Newsletter 1 – Muons on ParadeMuon Physics Brochure
Newsletter 2 – More About Muons
Conceptual Introduction – Muon Physics
Mean Muon Lifetime
Straightforward determinations of average muon lifetime can be made using
the curve fitting software provided. More advanced students can be asked
to create their own curve fitting algorithms.
FINDING THE MUON LIFETIME
The form for the decay time distribution for muons stopped in the scintillator
is characteristic of the decay of radioactive substances with some background
Additional background counts can be easily induced by bringing a 1 micro-Curie Cs-137
source close to the detector. After measuring and plotting the distribution
of times between successive scintillator flashes, students can fit the
exponential-like distribution and extract the mean muon lifetime (t)
in matter, using either our curve fitting algorithm or their own. (The
data can be exported to third-party software.) The figure below is a screen
capture from the included software and shows a fit to actual student data.
Note that the central value for the muon’s lifetime is less than
the free space value t = 2.197 ± 0.001
µsec. This correctly indicates the effect of nuclear interactions
between protons and negative muons.
Once the muon lifetime is measured, a value of the Fermi
coupling constant GF, characterizing the strength of the weak interactions, is easily determined
from the relation:
Accounting only for statistical error, the student data shown in this brochure yields
GF = (1.18 ± 0.01) x 10–5 GeV–2,
which is consistent with more precise measurements.
Sea-level Charge Ratio
With this instrument, the muon lifetime measured in matter (i.e., plastic
scintillator) is an average over negatively and positively charged muons.
Negatively charged muons have nuclear interactions that slightly lessen
their mean lifetime in matter. Therefore, using the lifetime of negative
muons in carbon taken from the literature (tau = 2.043 ± 0.003
µsec), the sea-level charge ratio of positive to negative muons
at low energy , Eµ = 200 MeV, can be easily determined.
The student data included in this brochure yields a sea-level charge ratio
f+/f– = 1.08 ± 0.01 (32.5° latitude), which is consistent
with published values.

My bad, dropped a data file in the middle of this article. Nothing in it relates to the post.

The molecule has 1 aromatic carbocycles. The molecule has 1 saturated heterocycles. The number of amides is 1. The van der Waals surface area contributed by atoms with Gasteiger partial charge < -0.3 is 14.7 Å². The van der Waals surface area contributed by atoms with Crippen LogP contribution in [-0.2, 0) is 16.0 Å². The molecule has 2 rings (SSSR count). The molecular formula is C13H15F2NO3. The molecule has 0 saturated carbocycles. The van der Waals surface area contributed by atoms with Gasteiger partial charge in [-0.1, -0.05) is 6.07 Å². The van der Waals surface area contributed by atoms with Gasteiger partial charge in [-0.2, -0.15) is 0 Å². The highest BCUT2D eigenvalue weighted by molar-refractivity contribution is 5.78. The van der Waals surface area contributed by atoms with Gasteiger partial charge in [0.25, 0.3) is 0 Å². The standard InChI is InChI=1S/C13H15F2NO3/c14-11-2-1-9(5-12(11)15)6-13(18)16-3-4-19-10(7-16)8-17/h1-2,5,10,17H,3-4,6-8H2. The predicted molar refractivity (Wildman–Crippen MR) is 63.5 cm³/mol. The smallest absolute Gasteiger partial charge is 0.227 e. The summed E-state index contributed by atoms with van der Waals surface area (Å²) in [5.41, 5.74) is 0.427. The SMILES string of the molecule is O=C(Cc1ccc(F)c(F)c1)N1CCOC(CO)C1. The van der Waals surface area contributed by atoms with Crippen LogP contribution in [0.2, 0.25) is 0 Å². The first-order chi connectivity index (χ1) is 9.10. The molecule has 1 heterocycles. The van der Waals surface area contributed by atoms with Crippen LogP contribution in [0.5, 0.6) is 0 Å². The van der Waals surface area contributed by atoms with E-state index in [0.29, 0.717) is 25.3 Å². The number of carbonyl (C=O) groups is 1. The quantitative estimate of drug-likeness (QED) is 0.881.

TIME DILATION EFFECT OF SPECIAL RELATIVITY
Once the muon lifetime is measured, the stopping rate as a function of elevation
above sea level can be used to distinguish between the predictions of
classical mechanics and special relativity, providing evidence for the
time dilation effect of special relativity. Although the instrument is
not optimized for this measurement, the simplicity of the measurement
is appealing since it requires no lead shielding. For example, after measuring
the muon stopping rate to a statistical precision of 2% at two locations
vertically separated by 1985 meters, the ratio of these stopping rates
(0.55 ± 0.02) agrees well with a straightforward calculation (0.56
± 0.05) that accounts for time dilation, muon energy loss in the
atmosphere and the differential muon momentum spectrum at sea level.
PREDICTIONS OF PROBABILITY THEORY
The decay times of individual muons are an excellent source of genuinely
random numbers. Once the exponential form of the probability distribution
for these times is measured, students can make predictions about the outcomes
of corresponding binomial experiments. Taking a new data set then allows
a direct comparison between actual data and the predictions of probability
COSMIC RAY BACKGROUND RADIATION
Included rate monitors measure both the stopping rate of muons and the
combined total charged particle flux (which includes both muons and electrons)
that pass through the scintillator. This data can be used to monitor variations
in cosmic radiation at the geographic location of the observer.
EXPLORE PROCESSING OF PHOTOMULTIPLIER SIGNAL
Probe points are provided along the entire electronic signal chain so
that students can examine the waveforms of the photomultiplier signal,
either real or simulated, at various stages of processing. The photomultiplier
high voltage, the amplifier gain, the threshold setting and the FPGA timing
characteristics are easily measured with an oscilloscope or voltmeter.
Detailed technical information and a copy of the user's manual for Muon Physics can be found at www.matphys.com. The website is maintained by Professors Thomas Coan and Jingbo Ye of Southern Methodist University, with whom TeachSpin collaborated in developing this exciting apparatus.